Feb 15, 2017

Pence found out about General Flynn by reading the Washington Post

Evan Vucci / AP

We knew the Vice President felt he'd been misled by Michael Flynn over the former national security advisor's phone calls with the Russian ambassador. Now we know the extent to which Mike Pence was operating in the dark.

Pence's spokesman Marc Lotter confirmed to us in an email that Pence only learned of Flynn's misleading statements — that the General had in fact discussed sanctions with the Russians — after reading about it in the Washington Post.

What we've been told about the timeline: On January 26, the Justice Department briefed the White House counsel Don McGahn about Flynn's misleading statements. President Trump was immediately informed of the situation, according to Press Secretary Sean Spicer. Spicer has said the White House has "been reviewing and evaluating this issue on a daily basis for a couple of weeks," and Trump ultimately decided he couldn't trust Flynn.

The problem: Why did it take so long for the President to request Flynn's resignation? And why did the Vice President — the man Flynn sent out on national TV with a categorical falsehood — have to get his information from a newspaper?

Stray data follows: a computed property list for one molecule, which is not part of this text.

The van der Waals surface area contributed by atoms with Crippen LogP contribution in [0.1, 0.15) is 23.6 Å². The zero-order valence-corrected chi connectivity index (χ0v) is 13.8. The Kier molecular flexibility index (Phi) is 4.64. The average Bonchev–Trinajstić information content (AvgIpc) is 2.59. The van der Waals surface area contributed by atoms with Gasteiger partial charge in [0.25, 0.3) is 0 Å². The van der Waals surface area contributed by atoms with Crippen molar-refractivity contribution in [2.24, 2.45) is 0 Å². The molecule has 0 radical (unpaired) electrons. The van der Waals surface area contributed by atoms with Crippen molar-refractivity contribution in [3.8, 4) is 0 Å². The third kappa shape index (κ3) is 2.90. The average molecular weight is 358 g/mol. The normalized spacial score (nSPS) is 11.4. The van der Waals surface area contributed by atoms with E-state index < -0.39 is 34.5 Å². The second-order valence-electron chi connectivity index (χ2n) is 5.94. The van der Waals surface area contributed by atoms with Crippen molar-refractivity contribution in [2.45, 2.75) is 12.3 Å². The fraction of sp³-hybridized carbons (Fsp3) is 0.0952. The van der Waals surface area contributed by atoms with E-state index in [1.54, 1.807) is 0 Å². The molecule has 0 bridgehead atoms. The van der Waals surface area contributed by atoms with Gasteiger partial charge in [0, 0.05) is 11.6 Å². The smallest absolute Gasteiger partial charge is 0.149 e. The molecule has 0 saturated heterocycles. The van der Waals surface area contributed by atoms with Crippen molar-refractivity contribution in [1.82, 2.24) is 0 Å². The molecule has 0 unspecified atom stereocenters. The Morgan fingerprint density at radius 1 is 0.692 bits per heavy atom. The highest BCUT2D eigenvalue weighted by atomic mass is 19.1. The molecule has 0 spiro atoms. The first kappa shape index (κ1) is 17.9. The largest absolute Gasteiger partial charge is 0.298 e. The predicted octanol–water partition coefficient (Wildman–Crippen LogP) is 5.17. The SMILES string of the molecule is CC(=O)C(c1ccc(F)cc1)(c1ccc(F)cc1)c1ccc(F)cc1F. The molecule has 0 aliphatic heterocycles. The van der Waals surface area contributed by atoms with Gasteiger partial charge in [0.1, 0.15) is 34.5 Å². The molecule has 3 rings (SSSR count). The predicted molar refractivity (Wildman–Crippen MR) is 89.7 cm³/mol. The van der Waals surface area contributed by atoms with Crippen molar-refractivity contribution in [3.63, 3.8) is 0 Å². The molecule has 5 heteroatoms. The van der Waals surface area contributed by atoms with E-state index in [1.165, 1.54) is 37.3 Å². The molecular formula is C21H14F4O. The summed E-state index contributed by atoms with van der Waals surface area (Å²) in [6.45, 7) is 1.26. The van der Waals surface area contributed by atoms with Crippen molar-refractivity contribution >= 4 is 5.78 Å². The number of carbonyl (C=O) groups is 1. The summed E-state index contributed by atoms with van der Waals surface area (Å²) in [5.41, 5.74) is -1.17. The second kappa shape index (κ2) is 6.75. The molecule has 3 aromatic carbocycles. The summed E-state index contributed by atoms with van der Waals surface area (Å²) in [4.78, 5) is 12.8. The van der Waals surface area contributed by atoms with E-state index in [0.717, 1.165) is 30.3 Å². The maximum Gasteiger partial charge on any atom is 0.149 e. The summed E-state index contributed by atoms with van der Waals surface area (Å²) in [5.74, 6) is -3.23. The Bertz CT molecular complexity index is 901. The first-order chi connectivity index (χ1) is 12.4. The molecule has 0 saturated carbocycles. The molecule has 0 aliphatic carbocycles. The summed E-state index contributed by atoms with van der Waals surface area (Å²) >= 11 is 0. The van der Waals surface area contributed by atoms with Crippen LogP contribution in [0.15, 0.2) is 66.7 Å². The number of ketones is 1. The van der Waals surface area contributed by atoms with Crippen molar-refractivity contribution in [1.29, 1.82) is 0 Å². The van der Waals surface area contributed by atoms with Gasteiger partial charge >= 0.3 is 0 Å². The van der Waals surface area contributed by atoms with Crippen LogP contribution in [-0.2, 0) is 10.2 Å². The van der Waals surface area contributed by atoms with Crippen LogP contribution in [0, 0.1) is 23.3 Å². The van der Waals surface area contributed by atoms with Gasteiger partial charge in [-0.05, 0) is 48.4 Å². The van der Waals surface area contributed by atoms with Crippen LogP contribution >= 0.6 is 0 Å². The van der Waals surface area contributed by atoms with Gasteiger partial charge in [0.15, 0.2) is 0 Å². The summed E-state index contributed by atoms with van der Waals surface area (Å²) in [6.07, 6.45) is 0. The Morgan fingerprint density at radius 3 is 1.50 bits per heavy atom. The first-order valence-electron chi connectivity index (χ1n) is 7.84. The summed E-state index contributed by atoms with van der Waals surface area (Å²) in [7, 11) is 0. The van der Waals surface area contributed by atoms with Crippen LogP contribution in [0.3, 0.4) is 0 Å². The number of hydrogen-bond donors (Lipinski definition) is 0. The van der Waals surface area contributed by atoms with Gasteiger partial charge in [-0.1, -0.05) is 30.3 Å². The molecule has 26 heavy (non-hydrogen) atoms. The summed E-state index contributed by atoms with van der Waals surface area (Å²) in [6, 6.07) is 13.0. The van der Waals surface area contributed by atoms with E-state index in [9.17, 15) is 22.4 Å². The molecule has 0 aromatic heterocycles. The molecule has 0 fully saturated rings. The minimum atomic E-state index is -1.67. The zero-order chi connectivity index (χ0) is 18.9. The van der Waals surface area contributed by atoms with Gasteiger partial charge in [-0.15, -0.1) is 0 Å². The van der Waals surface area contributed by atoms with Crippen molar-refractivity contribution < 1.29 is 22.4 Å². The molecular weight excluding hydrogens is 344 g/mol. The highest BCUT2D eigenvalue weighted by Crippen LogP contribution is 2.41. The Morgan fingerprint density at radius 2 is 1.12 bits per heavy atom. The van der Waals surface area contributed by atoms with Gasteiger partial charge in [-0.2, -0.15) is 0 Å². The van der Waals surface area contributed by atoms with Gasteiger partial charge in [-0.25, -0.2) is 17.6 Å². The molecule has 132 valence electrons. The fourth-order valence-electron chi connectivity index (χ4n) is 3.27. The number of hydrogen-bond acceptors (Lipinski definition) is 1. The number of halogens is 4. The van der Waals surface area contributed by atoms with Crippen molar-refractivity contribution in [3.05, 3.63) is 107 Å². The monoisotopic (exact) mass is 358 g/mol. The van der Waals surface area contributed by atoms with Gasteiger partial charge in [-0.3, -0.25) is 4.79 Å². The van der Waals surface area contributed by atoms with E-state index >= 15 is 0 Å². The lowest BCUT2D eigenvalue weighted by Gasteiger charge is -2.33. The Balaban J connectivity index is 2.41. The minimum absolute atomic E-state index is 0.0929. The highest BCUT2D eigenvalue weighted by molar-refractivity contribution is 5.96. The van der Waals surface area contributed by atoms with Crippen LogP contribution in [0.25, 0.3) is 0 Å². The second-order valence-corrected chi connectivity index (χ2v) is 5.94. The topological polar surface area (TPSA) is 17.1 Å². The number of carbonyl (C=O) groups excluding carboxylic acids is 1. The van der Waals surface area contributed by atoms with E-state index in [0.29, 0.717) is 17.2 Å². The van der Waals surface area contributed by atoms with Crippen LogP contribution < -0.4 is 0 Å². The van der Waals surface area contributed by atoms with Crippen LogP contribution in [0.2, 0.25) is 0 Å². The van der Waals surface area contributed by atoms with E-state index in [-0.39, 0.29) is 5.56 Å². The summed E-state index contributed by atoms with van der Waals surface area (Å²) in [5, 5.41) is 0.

Go deeper

Supreme Court to hear Philadelphia case over same-sex foster parents

Photo: Daniel Slim/AFP via Getty Images

The Supreme Court agreed Monday to hear a high-profile case that could reshape the bounds of First Amendment protections for religion.

Why it matters: The direct question in this case is whether Philadelphia had the right to cancel a contract with an adoption agency that refused to place foster children with same-sex couples. It also poses bigger questions that could lead the court to overturn a key precedent and carve out new protections for religious organizations.

Why Apple may move to open iOS

Photo illustration: Jakub Porzycki/NurPhoto via Getty Images

Apple may finally allow iPhone owners to set email or browsing apps other than Apple's own as their preferred defaults, according to a Bloomberg report from last week.

The big picture: Customers have long clamored for the ability to choose their preferred apps, and now Apple, like other big tech companies, finds itself under increased scrutiny over anything perceived as anticompetitive.